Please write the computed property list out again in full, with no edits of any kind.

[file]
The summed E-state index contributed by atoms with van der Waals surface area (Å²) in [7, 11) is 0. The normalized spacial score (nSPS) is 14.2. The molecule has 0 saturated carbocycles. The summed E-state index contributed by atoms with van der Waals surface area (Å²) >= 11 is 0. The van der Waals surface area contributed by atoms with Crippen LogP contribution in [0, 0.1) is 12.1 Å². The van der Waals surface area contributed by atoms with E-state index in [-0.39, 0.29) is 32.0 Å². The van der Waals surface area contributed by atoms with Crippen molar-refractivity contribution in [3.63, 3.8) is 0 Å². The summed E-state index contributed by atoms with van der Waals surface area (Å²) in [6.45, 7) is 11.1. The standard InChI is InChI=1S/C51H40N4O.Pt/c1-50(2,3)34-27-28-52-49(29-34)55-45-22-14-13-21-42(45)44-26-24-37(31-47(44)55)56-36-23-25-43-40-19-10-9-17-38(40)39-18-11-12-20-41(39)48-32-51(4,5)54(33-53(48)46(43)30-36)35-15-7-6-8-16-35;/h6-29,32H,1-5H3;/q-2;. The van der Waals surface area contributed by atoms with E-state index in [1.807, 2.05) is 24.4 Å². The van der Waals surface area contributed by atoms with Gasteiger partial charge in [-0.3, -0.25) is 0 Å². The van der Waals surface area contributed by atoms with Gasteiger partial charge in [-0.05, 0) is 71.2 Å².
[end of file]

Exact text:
The summed E-state index contributed by atoms with van der Waals surface area (Å²) in [7, 11) is 0. The normalized spacial score (nSPS) is 14.2. The molecule has 0 saturated carbocycles. The summed E-state index contributed by atoms with van der Waals surface area (Å²) >= 11 is 0. The van der Waals surface area contributed by atoms with Crippen LogP contribution in [0, 0.1) is 12.1 Å². The van der Waals surface area contributed by atoms with E-state index in [-0.39, 0.29) is 32.0 Å². The van der Waals surface area contributed by atoms with Crippen molar-refractivity contribution in [3.63, 3.8) is 0 Å². The summed E-state index contributed by atoms with van der Waals surface area (Å²) in [6.45, 7) is 11.1. The standard InChI is InChI=1S/C51H40N4O.Pt/c1-50(2,3)34-27-28-52-49(29-34)55-45-22-14-13-21-42(45)44-26-24-37(31-47(44)55)56-36-23-25-43-40-19-10-9-17-38(40)39-18-11-12-20-41(39)48-32-51(4,5)54(33-53(48)46(43)30-36)35-15-7-6-8-16-35;/h6-29,32H,1-5H3;/q-2;. The van der Waals surface area contributed by atoms with E-state index in [1.807, 2.05) is 24.4 Å². The van der Waals surface area contributed by atoms with Gasteiger partial charge in [-0.3, -0.25) is 0 Å². The van der Waals surface area contributed by atoms with Gasteiger partial charge in [-0.05, 0) is 71.2 Å².